There are hardly any police visible on the streets. But people tell me there are informants everywhere.
I meet Eritreans who have been in obligatory national service for more than a decade.
Between 10% and 20% of conscripts are in the military, according to the government. The rest, it says, have civilian roles in areas such as teaching, healthcare, state-owned companies and government departments.
"I have been serving for 15 years," says one man in a market. "I supplement the low pay by selling spices in my spare time." Some say they feel trapped in national service and want to leave the country. Others want to push for change from within.
But then again, I meet people who have returned from a comfortable life abroad to live and work in Eritrea. One young woman who grew up in Sweden asks, "Why does the outside world hate Eritrea? Why are we called the North Korea of Africa? What can I do to change that?" She says she has no regrets about leaving her well-paid job in Stockholm. "Eritrea is peaceful, it is safe and there is no violent Islamist extremism. Of course there are challenges, but this is home."
It is very difficult to work out what's going on.
Human rights groups say there are thousands of political prisoners, tortured and kept in underground cells and shipping containers.
A United Nations Commission of Inquiry says crimes against humanity, including murder, rape and enslavement, have been committed ever since Eritrea became independent 25 years ago - and it has called on the UN Security Council to refer Eritrea to the International Criminal Court.
The government officially denies these charges, although ministers tell me there are 30 or 40 political prisoners. They say most of them are politicians, military men and journalists who "committed acts of treason" after the 1998-2000 border war with Ethiopia. Some are known as the "G15", a group of senior officials who wrote an open letter to President Afwerki in 2001, criticising him for postponing elections and failing to implement the constitution.
The government says torture is banned and denies prisoners are kept underground. One official said if anyone was caught torturing a prisoner, he or she would be severely punished.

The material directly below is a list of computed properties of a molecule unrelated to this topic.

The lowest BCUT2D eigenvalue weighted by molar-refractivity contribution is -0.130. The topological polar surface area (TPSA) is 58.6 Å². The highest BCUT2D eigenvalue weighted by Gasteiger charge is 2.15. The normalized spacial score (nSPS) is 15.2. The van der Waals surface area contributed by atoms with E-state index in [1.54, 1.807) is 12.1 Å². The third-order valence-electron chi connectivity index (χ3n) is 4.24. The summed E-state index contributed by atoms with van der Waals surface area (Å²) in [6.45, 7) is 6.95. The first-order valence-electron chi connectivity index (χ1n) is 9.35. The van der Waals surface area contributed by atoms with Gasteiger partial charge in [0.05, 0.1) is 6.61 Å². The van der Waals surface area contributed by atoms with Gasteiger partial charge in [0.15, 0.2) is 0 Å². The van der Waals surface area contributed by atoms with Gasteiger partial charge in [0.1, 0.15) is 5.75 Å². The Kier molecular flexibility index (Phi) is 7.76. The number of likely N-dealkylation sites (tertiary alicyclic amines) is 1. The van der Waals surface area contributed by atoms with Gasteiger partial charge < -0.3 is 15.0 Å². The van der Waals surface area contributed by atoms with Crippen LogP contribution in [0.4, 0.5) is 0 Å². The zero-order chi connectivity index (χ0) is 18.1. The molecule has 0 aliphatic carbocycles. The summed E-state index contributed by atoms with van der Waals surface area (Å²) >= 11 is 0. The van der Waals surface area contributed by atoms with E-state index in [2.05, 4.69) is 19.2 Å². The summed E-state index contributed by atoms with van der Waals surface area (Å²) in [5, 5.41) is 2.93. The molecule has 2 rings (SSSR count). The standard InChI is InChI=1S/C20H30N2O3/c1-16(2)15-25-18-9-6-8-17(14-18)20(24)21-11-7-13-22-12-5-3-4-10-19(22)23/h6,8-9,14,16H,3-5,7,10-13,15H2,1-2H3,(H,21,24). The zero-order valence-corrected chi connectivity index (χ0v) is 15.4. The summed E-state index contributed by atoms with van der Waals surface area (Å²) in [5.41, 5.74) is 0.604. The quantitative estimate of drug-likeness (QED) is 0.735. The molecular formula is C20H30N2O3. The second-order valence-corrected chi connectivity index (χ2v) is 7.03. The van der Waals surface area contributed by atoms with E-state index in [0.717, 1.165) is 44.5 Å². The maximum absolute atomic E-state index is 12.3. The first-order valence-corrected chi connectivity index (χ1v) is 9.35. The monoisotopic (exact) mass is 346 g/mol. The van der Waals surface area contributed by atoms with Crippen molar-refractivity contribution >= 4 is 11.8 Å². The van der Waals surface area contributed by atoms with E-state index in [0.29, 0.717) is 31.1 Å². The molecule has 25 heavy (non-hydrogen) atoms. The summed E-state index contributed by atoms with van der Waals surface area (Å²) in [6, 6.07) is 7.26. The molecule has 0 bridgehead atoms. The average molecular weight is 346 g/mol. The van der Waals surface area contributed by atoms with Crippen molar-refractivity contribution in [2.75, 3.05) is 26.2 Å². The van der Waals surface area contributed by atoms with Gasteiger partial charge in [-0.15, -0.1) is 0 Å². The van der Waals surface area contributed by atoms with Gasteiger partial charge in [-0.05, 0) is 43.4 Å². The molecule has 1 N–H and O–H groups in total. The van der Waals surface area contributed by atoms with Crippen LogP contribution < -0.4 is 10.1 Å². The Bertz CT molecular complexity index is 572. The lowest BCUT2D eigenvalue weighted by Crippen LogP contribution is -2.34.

I read reports that say Eritreans are afraid to think, let alone speak. Yet almost everyone I meet is happy to talk, even with an aggressive TV camera and big fluffy microphone pushed in their faces. And I am not accompanied by a minder.
This is very different from some other authoritarian African countries I have worked in. In Sudan, I had a government official by my side all the time, and was locked up for a day after I asked soldiers which country their weapons came from. In other countries, plain-clothes security agents have raced up to me on motorbikes as soon as I started interviewing people in public, carting me off to the police station regardless of the fact I have a permit to work as a journalist. In Eritrea, I am asked to show my permit from time to time, but am never prevented from working.
I meet Germans from the Leipzig Philharmonic Orchestra who have come to perform as part of Eritrea's 25th anniversary of independence. They tell me they were warned not to come here because the country is dangerous, a sort of giant slave camp. Yet they delight in how safe they feel, how clean Asmara is, how friendly its people are.
The musicians play in Cinema Asmara, which was originally built as an opera house in the 1920s. The crowd claps and cheers as they perform Beethoven's Fifth Symphony, waltzes and polkas by Johann Strauss, and Eritrea's national anthem.
I start to feel I am going to have to empty my mind and start all over again if I am even going to begin to understand this country.